New York, May 27, 2011
—A Columbia Law School
conference devoted to the legal options for low-lying island nations threatened by climate change concluded on notes of optimism and resolve that may not have been expected when the event began.
The May 23-25 conference, hosted by the Law School’s Center for Climate Change Law
and the Republic of the Marshall Islands, focused, in part, on what happens if these nations are submerged by rising seas that climate scientists say are caused by greenhouse gas emissions. The good news: for the time being, that is not an immediate threat, said Professor Michael Gerrard
, the center’s director.
“The point of submersion appears many decades ahead for almost all places,” Gerrard said at the conference’s concluding session on Wednesday.
However, he cautioned that many of these islands—in the Pacific and Indian Oceans—are only a few feet above sea level and may be more vulnerable to extreme weather events such as typhoons that are gaining in frequency and intensity. “Predicting when some of these will become a problem is very difficult,” Gerrard said.
Many discussions at the conference explored novel legal issues including whether a nation overtaken by rising seas can preserve its statehood and territorial rights.
A statehood panel tackled this issue Monday and concluded there was an ample foundation under international law for a state to assert certain rights—for fishing and mineral exploration, for example—even if it is uninhabitable. Moreover, it would also be difficult to revoke the U.N. membership of an affected country and cut off its access to remedies under international law, such as the Law of the Sea, Gerrard said.
“For a country to be expelled from the U.N. it requires a two-thirds vote of the General Assembly and a vote of the majority of the Security Council. That’s very tough to achieve,” Gerrard said.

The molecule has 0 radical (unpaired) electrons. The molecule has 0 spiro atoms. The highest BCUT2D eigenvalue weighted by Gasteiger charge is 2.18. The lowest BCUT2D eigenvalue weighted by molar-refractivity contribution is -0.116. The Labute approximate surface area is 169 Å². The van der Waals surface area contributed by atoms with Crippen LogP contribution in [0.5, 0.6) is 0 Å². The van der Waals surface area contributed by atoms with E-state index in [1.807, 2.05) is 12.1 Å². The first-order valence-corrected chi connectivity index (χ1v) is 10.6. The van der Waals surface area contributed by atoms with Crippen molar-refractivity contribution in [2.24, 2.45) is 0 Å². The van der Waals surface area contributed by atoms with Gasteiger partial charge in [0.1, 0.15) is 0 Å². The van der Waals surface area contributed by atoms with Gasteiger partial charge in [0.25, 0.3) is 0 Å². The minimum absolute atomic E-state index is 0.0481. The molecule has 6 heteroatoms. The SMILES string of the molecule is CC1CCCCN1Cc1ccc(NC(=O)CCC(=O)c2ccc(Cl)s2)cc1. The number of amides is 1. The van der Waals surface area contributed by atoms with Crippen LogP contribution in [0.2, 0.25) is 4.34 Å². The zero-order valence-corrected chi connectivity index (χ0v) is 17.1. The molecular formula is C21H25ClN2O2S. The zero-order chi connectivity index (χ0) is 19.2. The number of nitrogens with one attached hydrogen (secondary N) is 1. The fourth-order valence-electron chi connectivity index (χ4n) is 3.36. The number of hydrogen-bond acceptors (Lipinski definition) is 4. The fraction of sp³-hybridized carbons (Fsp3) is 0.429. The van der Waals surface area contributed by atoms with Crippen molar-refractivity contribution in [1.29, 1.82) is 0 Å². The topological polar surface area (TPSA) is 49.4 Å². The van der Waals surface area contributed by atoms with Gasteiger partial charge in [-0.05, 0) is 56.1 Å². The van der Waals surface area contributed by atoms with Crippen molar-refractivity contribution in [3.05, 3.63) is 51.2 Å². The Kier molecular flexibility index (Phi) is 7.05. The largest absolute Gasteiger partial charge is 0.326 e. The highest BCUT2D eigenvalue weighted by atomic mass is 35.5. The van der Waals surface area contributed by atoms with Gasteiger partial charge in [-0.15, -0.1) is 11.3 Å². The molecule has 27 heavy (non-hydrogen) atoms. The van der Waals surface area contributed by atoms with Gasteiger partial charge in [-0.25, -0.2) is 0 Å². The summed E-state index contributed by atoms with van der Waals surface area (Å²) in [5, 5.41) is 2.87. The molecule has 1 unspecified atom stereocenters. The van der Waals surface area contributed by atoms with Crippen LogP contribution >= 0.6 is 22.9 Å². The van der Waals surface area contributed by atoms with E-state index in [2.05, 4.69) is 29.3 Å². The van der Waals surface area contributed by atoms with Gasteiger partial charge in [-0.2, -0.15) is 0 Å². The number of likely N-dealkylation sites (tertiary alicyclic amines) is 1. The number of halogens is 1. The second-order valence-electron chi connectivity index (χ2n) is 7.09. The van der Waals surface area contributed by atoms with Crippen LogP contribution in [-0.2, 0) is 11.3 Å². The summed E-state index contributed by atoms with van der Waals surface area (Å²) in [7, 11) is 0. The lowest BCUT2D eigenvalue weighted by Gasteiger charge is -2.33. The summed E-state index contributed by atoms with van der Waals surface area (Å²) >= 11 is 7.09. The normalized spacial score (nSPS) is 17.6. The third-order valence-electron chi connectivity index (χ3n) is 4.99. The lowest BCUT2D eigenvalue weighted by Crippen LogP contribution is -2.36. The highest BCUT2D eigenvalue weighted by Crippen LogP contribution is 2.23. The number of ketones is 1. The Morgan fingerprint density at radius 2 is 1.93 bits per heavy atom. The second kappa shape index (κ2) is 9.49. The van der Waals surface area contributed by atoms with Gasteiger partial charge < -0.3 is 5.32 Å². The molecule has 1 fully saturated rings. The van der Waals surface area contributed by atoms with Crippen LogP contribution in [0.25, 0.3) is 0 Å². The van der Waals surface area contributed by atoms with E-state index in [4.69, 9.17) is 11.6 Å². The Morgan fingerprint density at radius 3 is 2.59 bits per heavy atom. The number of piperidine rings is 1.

In the meantime, the island nations gave every indication at the conference that they not only intend to survive but expect the polluting nations to help pick up the tab to ensure that happens.
“The Federated States of Micronesia has an inherent right for continued survival,” said the country’s attorney general, Maketo Robert. “The need to … preserve Micronesian culture is, without question, a very important one.”
Micronesia has challenged plans to expand a coal-fired power plant in the Czech Republic on the grounds that its emissions would make Micronesia more vulnerable to the effects of climate change. It is believed to be the first legal action of its kind taken by a nation thousands of miles from the source of the pollution. A paper outlining the action was submitted to the conference by Micronesia, Greenpeace, and the Environmental Law Service.
Marshall Islands Foreign Minister John Silk said the issue of legal responsibility for the harm caused by climate change needs to be clarified soon.
“Without immediate action to address dangerous climate change, obligations of due diligence to prevent harm to other countries and areas beyond national jurisdiction will be breached, if they haven’t already,” Silk said. “It is a basic principle of law that where there is a wrong, there must be a remedy.”
More than 200 government leaders, lawyers, diplomats, and academics from five continents came to the conference. As Gerrard sees it, the event can build the momentum for ongoing discussions that can help island nations cope with climate change now and well into the future and also highlight the obligations of larger nations.
“This was just the beginning, but it was a very important beginning,” Gerrard said. “People came here from a wide range of disciplines. But they are all focused on the same basic issues. Being able to see the problem from many perspectives can only provide for more effective solutions.”
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